One man’s journey from LucasArts to a bicycle to Telltale Games to interactive radio drama
In the early 90’s, after several years at LucasArts working on now-legendary adventure games like The Secret of Monkey Island and Day of the Tentacle, Dave Grossman traded his desk job for a bike.
“I was burning out both kind of personally and professionally in about 1994,” Grossman told Games4Life. “And I went on a bicycle ride from here to Canada, which is probably about 1,500 miles, I would say. It was kind of like a, ‘Let’s figure out what’s really important to me about what I do and how I actually want to do it.’
By the time he rode back home, he’d found his path. No matter where he was going, the tug of narrative would guide him.
“It’s just a piece of knowledge I’ve gained over the years,” Grossman said. “If you’re very clear with the audience about what they’re in charge of and what they’re not, then they get used to that very quickly.”
Regardless of what Reactive does, it’s all in the service of pushing interactive narratives forward. It’s what Grossman’s spent his career doing and a process Reactive began even before he arrived. The path forward for both will be about expanding possibilities.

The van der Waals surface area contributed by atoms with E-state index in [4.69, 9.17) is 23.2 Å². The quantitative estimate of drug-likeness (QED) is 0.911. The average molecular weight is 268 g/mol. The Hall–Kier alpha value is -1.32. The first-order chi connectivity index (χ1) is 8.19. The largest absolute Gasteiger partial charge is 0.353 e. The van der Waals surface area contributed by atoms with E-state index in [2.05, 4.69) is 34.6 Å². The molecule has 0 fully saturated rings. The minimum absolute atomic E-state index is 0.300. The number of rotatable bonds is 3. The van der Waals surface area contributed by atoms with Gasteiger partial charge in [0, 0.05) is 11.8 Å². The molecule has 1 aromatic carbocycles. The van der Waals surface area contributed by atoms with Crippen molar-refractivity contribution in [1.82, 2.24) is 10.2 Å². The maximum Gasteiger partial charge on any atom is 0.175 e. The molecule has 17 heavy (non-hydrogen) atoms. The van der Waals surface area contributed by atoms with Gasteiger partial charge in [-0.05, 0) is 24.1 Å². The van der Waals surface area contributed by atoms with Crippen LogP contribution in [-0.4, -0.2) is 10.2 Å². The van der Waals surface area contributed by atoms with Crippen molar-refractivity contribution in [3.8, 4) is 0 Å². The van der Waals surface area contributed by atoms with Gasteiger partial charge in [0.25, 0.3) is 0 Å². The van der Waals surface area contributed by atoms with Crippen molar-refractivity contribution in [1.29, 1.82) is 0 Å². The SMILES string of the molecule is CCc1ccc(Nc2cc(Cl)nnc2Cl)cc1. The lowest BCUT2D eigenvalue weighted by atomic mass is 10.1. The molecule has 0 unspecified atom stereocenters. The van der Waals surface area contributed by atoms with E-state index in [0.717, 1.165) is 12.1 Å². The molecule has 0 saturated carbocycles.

“With Cygnus, each moment has its own breadth of what your choice is and what your choice is about,” he said. “So you’re constantly reminded that you’re not in charge of other things. But if you’re just sort of in this moment of like, ‘Oh, yeah! I get to change them back and forth, and that’s what I do.’ Then you just get very comfortable with that right away, and you can just focus on what the story’s doing and not have to worry about other stuff.
“That’s just kind of good game design, as opposed to good story design.”